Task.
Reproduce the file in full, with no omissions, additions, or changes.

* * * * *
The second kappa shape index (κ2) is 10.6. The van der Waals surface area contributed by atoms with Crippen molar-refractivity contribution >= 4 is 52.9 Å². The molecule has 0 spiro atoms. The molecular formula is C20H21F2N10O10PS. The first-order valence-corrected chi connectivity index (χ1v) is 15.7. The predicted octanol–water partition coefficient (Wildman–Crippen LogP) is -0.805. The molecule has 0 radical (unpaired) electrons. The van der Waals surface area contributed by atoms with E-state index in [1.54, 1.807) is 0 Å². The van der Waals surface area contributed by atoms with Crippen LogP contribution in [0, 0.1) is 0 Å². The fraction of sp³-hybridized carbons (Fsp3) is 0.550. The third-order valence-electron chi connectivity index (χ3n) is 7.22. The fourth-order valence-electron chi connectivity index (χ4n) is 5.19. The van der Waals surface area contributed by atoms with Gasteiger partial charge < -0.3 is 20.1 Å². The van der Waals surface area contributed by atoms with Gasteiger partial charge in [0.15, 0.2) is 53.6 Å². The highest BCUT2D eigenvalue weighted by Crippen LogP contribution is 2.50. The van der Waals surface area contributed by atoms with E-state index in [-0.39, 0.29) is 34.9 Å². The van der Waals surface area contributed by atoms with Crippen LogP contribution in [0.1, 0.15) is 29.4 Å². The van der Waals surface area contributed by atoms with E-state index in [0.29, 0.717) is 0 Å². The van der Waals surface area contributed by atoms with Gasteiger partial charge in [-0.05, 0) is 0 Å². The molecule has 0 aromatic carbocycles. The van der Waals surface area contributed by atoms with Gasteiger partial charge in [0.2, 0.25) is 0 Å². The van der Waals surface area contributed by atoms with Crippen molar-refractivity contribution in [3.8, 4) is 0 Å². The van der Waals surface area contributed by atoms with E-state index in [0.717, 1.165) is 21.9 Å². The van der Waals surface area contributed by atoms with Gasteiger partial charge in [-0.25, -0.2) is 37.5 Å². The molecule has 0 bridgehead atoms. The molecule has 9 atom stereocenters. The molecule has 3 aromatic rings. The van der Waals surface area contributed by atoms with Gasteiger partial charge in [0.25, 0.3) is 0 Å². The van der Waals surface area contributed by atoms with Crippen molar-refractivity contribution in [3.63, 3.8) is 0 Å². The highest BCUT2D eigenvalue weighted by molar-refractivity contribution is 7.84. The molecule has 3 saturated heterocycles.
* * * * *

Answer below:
The second kappa shape index (κ2) is 10.6. The van der Waals surface area contributed by atoms with Crippen molar-refractivity contribution >= 4 is 52.9 Å². The molecule has 0 spiro atoms. The molecular formula is C20H21F2N10O10PS. The first-order valence-corrected chi connectivity index (χ1v) is 15.7. The predicted octanol–water partition coefficient (Wildman–Crippen LogP) is -0.805. The molecule has 0 radical (unpaired) electrons. The van der Waals surface area contributed by atoms with E-state index in [1.54, 1.807) is 0 Å². The van der Waals surface area contributed by atoms with Crippen LogP contribution in [0, 0.1) is 0 Å². The fraction of sp³-hybridized carbons (Fsp3) is 0.550. The third-order valence-electron chi connectivity index (χ3n) is 7.22. The fourth-order valence-electron chi connectivity index (χ4n) is 5.19. The van der Waals surface area contributed by atoms with Gasteiger partial charge < -0.3 is 20.1 Å². The van der Waals surface area contributed by atoms with Gasteiger partial charge in [0.15, 0.2) is 53.6 Å². The highest BCUT2D eigenvalue weighted by Crippen LogP contribution is 2.50. The van der Waals surface area contributed by atoms with E-state index in [-0.39, 0.29) is 34.9 Å². The van der Waals surface area contributed by atoms with Crippen LogP contribution in [0.1, 0.15) is 29.4 Å². The van der Waals surface area contributed by atoms with E-state index in [0.29, 0.717) is 0 Å². The van der Waals surface area contributed by atoms with Gasteiger partial charge in [-0.05, 0) is 0 Å². The molecule has 0 aromatic carbocycles. The van der Waals surface area contributed by atoms with Gasteiger partial charge in [0.2, 0.25) is 0 Å². The van der Waals surface area contributed by atoms with Crippen molar-refractivity contribution in [3.8, 4) is 0 Å². The van der Waals surface area contributed by atoms with E-state index in [0.717, 1.165) is 21.9 Å². The van der Waals surface area contributed by atoms with Gasteiger partial charge in [-0.25, -0.2) is 37.5 Å². The molecule has 0 bridgehead atoms. The molecule has 9 atom stereocenters. The molecule has 3 aromatic rings. The van der Waals surface area contributed by atoms with Gasteiger partial charge in [0.25, 0.3) is 0 Å². The van der Waals surface area contributed by atoms with Crippen molar-refractivity contribution in [3.63, 3.8) is 0 Å². The highest BCUT2D eigenvalue weighted by molar-refractivity contribution is 7.84. The molecule has 3 saturated heterocycles.